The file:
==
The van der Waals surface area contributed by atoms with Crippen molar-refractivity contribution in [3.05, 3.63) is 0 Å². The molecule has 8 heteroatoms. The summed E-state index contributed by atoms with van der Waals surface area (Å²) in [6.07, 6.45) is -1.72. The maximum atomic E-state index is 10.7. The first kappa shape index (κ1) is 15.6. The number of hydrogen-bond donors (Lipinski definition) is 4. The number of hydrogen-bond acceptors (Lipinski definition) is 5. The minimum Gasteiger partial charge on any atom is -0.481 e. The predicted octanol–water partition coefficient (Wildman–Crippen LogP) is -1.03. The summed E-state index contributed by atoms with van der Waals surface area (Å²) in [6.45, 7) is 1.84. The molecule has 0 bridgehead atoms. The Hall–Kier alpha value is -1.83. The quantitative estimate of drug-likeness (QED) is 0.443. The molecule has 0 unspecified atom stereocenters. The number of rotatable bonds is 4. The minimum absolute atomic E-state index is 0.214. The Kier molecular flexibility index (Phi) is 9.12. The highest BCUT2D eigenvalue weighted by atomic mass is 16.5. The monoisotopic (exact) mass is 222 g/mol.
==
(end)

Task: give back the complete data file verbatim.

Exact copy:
The van der Waals surface area contributed by atoms with Crippen molar-refractivity contribution in [3.05, 3.63) is 0 Å². The molecule has 8 heteroatoms. The summed E-state index contributed by atoms with van der Waals surface area (Å²) in [6.07, 6.45) is -1.72. The maximum atomic E-state index is 10.7. The first kappa shape index (κ1) is 15.6. The number of hydrogen-bond donors (Lipinski definition) is 4. The number of hydrogen-bond acceptors (Lipinski definition) is 5. The minimum Gasteiger partial charge on any atom is -0.481 e. The predicted octanol–water partition coefficient (Wildman–Crippen LogP) is -1.03. The summed E-state index contributed by atoms with van der Waals surface area (Å²) in [6.45, 7) is 1.84. The molecule has 0 bridgehead atoms. The Hall–Kier alpha value is -1.83. The quantitative estimate of drug-likeness (QED) is 0.443. The molecule has 0 unspecified atom stereocenters. The number of rotatable bonds is 4. The minimum absolute atomic E-state index is 0.214. The Kier molecular flexibility index (Phi) is 9.12. The highest BCUT2D eigenvalue weighted by atomic mass is 16.5. The monoisotopic (exact) mass is 222 g/mol.